In our case, NO is diatomic, so the skeletal structure will just be the 2 symbols next to each other:
Step 3. Place a single bond between each pair
Next up is to start placing the electrons. Go through the diagram and place a single line between each bonded atom in the compound. Atoms make covalent compounds by sharing electrons, so each atom must share at least one pair with another atom.
In our case, we just need a single line between N and O:
As each line represents 2 electrons, counting the total number of lines, multiplying by 2 and subtracting from the total number of valence electrons give the number of remaining electrons. Thus, we have 11−2 = 9 electrons left to place in our diagram.
Step 4. Staring with the more electronegative element, place electrons until each atom is surrounded by 8 electrons.
Atoms will try to fill their electron shells until they have a complete valence shell of 8 electrons. In a compound, the more electronegative element will pull harder on electrons, so those shells tend to be filled first. Remember, hydrogen (H) is special and only gets 2 valence electrons.
In our case, oxygen is more electronegative than nitrogen, so we fill the open slots on oxygen first:
Filing the oxygen took 6 electrons, so now we have 3 left to place. Placing the remaining electrons gives us:
Step 4. If all atoms still do not have a full shell of 8 electrons, move electron pairs to form double and triple bonds.
Sometimes there are not enough electrons for every atom to have a single bond and 6 other electrons surrounding it. In these cases, an electron will move to form double and triple bonds so that less electronegative elements can satisfy the octet rule as close as possible.
In our case, all the electrons have been placed but nitrogen only has 5 electrons. so, we move a pair of electrons from oxygen to form a double bond between the nitrogen and oxygen:
The presence of a double line (=) means that the two atoms share two pairs of electrons. In this case, we can only move one pair of electrons to give nitrogen a total of 7. If we tried to move another, nitrogen would have a total of 9 valence electrons, which would violate the octet rule. Thus, we have gotten as close as possible to giving both atoms a full octet of electrons, and our diagram is complete.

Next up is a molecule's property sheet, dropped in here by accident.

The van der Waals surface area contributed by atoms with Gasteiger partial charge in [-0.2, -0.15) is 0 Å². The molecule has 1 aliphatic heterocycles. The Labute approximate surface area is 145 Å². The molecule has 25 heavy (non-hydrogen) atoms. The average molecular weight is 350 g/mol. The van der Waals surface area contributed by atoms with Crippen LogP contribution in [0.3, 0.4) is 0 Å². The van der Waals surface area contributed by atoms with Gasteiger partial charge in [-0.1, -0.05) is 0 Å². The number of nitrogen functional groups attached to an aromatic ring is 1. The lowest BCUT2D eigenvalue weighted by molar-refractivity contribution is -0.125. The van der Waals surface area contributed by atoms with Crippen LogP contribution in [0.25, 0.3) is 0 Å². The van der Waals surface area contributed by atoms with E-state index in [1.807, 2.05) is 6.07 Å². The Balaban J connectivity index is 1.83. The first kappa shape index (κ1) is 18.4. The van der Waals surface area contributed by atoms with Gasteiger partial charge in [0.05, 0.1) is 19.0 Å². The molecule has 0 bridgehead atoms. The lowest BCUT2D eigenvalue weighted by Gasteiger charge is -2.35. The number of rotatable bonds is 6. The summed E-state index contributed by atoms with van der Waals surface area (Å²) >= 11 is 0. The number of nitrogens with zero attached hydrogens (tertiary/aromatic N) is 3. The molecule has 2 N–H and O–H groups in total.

So, our completed Lewis structure for NO looks like:
Nitric Oxide As A Compound
Nitric oxide is a free radical—i.e. it has a lone unpaired electron. This lone electron gives nitric oxide an unstable chemical profile and makes it rather reactive.
Since it is very reactive, nitric oxide will react under various conditions to form more stable nitrous oxide products. In the presence of oxygen, NO will react to form the more stable nitrogen dioxide according to the following reaction:
2NO + O2 → NO2
When heated, nitric oxide will decompose into molecular oxygen and nitrogen according to the reaction
2NO + heat → N2 + O2
Nitric oxide is also one of the main causes of acid rain. Nitric oxide that is released in the atmosphere will react with hydroperoxy (HO2) to make nitrogen dioxide. Nitrogen dioxide will then react with a hydroxyl radical (OH) to form nitric acid (HNO3). Nitric acid is a corrosive compound that can damage metals and vegetation, so it can be a danger for industry and agriculture.
Limits Of Lewis Structure
“Life is not found in atoms or molecules or genes as such, but in organization; not in sybmiosis but in synthesis.” — Edwin Grant Conklin
Lewis structures are a useful way to visualize the distribution of electrons in a compound. However, they are not without their shortcomings. Specifically, more complex compounds made out of group 3-12 transition metals often do not follow the octet rule and will instead bond so that each atom has 12 valence electrons. This aberrant behavior of the transition metals is due to the delocalized electron configuration of metal compounds. Likewise, sometimes a single compound can be described by more than one Lewis structure. In these cases, the overall Lewis structure is considered a combination of the different Lewis structure, sometimes called a resonance structure.
In addition, Lewis structures do not tell you about the 3-dimensional geometry of a molecule. A molecule’s 3-d geometry explains a lot of its physical and chemical properties, like its polarity and intermolecular bonding behavior. VESPR theory is a branch of chemistry that answers questions relating to the 3-d shape of compounds and how those shapes are determined by the atoms’ bonding behavior.
Additionally, Lewis structure does not explain how atoms share electrons. This is a question reserved for molecular orbital theory. MO theory describes the behavior of atomic and molecular orbitals and how they combine in virtue of the wave-like properties of electrons.